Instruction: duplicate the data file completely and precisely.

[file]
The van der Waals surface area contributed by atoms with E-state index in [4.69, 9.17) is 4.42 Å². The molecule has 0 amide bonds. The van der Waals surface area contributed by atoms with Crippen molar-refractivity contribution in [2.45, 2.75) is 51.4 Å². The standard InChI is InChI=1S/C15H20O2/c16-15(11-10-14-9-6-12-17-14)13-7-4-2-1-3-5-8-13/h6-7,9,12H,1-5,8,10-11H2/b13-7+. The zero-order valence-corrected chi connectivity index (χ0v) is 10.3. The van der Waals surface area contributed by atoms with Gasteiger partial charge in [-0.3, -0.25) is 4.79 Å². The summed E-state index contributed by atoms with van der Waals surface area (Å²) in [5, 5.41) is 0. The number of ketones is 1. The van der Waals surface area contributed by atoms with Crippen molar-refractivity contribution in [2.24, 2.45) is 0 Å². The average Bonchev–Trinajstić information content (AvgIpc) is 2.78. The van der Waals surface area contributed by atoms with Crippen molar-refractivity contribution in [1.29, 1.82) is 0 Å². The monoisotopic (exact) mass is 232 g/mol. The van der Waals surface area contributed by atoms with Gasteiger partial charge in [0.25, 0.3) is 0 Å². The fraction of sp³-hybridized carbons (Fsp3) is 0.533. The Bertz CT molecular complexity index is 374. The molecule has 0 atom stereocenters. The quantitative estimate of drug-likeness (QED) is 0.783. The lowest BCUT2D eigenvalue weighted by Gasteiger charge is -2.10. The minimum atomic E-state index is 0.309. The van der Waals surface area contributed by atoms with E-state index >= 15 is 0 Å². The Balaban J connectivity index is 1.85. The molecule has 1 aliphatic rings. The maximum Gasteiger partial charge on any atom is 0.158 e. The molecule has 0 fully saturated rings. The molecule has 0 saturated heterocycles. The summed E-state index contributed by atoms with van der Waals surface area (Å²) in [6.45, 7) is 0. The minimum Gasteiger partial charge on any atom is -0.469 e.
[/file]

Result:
The van der Waals surface area contributed by atoms with E-state index in [4.69, 9.17) is 4.42 Å². The molecule has 0 amide bonds. The van der Waals surface area contributed by atoms with Crippen molar-refractivity contribution in [2.45, 2.75) is 51.4 Å². The standard InChI is InChI=1S/C15H20O2/c16-15(11-10-14-9-6-12-17-14)13-7-4-2-1-3-5-8-13/h6-7,9,12H,1-5,8,10-11H2/b13-7+. The zero-order valence-corrected chi connectivity index (χ0v) is 10.3. The van der Waals surface area contributed by atoms with Gasteiger partial charge in [-0.3, -0.25) is 4.79 Å². The summed E-state index contributed by atoms with van der Waals surface area (Å²) in [5, 5.41) is 0. The number of ketones is 1. The van der Waals surface area contributed by atoms with Crippen molar-refractivity contribution in [2.24, 2.45) is 0 Å². The average Bonchev–Trinajstić information content (AvgIpc) is 2.78. The van der Waals surface area contributed by atoms with Crippen molar-refractivity contribution in [1.29, 1.82) is 0 Å². The monoisotopic (exact) mass is 232 g/mol. The van der Waals surface area contributed by atoms with Gasteiger partial charge in [0.25, 0.3) is 0 Å². The fraction of sp³-hybridized carbons (Fsp3) is 0.533. The Bertz CT molecular complexity index is 374. The molecule has 0 atom stereocenters. The quantitative estimate of drug-likeness (QED) is 0.783. The lowest BCUT2D eigenvalue weighted by Gasteiger charge is -2.10. The minimum atomic E-state index is 0.309. The van der Waals surface area contributed by atoms with E-state index >= 15 is 0 Å². The Balaban J connectivity index is 1.85. The molecule has 1 aliphatic rings. The maximum Gasteiger partial charge on any atom is 0.158 e. The molecule has 0 fully saturated rings. The molecule has 0 saturated heterocycles. The summed E-state index contributed by atoms with van der Waals surface area (Å²) in [6.45, 7) is 0. The minimum Gasteiger partial charge on any atom is -0.469 e.